… is from page 19 of David McCord Wright’s May 1961 American Economic Review essay, “Discussion” (comments delivered on Harry G. Johnson’s lecture “The General Theory After Twenty-Five Years”):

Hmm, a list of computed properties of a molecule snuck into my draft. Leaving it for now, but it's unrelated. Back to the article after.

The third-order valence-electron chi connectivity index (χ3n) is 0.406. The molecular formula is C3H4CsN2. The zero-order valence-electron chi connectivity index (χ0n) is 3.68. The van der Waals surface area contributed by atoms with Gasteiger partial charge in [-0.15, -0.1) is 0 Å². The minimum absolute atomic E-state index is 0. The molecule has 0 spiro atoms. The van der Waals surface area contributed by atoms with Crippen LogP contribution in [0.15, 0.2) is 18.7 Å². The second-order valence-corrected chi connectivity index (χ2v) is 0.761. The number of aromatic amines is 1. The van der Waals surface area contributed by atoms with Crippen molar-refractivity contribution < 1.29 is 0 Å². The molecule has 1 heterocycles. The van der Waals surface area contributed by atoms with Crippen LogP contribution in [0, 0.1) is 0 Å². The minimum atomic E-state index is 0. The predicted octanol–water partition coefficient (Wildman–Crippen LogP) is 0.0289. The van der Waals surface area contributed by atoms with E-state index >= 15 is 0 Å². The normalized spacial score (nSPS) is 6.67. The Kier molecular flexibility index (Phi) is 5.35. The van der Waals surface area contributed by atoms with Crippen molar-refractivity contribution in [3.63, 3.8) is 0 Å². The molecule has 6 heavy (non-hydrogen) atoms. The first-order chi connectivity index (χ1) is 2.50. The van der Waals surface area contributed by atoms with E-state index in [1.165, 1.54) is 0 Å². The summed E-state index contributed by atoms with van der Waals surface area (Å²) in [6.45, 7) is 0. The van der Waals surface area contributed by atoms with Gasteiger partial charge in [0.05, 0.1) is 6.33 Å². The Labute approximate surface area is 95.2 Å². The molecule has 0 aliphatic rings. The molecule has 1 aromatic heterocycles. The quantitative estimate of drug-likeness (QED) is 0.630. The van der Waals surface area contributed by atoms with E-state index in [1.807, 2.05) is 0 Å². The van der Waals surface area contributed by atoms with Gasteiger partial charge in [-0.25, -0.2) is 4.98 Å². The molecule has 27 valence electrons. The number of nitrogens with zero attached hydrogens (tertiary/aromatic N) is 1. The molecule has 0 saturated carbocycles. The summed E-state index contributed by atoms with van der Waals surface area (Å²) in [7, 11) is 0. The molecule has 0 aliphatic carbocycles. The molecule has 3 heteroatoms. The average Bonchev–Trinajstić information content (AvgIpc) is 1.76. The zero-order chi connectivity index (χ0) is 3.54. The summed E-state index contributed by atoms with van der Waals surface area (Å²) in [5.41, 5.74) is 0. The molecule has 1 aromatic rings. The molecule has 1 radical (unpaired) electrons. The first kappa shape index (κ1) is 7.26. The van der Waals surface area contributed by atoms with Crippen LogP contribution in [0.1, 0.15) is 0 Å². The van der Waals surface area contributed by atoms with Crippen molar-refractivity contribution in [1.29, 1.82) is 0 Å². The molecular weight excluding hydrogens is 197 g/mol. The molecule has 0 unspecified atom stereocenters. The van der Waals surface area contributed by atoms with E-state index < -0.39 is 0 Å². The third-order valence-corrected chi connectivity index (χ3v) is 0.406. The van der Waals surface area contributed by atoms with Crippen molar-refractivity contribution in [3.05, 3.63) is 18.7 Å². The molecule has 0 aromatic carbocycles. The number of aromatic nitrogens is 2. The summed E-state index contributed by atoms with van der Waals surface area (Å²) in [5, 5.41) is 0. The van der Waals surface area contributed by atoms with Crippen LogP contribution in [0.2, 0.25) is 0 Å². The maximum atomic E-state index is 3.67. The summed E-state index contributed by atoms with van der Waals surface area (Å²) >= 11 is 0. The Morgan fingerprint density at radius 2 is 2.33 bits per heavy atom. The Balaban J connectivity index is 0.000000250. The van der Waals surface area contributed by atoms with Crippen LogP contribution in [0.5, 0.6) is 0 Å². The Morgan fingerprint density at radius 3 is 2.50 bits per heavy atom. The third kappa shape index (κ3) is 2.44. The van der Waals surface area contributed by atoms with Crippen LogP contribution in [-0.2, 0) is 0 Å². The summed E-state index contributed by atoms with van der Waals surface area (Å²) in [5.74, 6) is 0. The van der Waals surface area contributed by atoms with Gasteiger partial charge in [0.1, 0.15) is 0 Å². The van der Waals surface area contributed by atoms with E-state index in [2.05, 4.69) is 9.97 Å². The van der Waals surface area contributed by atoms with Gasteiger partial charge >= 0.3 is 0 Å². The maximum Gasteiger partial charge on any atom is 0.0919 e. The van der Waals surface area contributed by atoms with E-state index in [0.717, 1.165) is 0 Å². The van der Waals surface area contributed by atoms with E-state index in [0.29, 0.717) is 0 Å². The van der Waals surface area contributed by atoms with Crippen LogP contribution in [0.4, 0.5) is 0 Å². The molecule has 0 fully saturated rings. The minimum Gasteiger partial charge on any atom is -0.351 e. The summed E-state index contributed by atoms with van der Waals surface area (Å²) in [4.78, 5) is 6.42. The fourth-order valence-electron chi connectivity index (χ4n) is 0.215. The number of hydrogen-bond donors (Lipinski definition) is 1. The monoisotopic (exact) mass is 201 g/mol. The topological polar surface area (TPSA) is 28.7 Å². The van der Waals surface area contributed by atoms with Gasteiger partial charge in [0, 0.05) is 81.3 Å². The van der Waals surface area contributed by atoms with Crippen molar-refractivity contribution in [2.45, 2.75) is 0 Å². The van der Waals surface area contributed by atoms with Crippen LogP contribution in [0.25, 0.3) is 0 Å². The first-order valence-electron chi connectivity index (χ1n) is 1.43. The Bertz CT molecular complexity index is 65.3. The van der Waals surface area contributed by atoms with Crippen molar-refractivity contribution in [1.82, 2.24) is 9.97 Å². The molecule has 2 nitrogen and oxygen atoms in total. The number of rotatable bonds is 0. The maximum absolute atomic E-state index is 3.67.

But here we find the real weakness of Keynesianism. For in the sort of high relative-cost plus gold flow maladjustment we are experiencing now and England experienced in the twenties, the real need is for greater productivity, lower costs, social adaptation. But Keynes instead draws attention off into monetary blind alleys, and keeps us from realizing, or trying to remedy, the industrial, even cultural, arteriosclerosis that is the real source of the problem. In thus misdirecting attention, Keynesianism, as usually understood, is now, as it was then, not just a negative inadequacy, but a positive evil.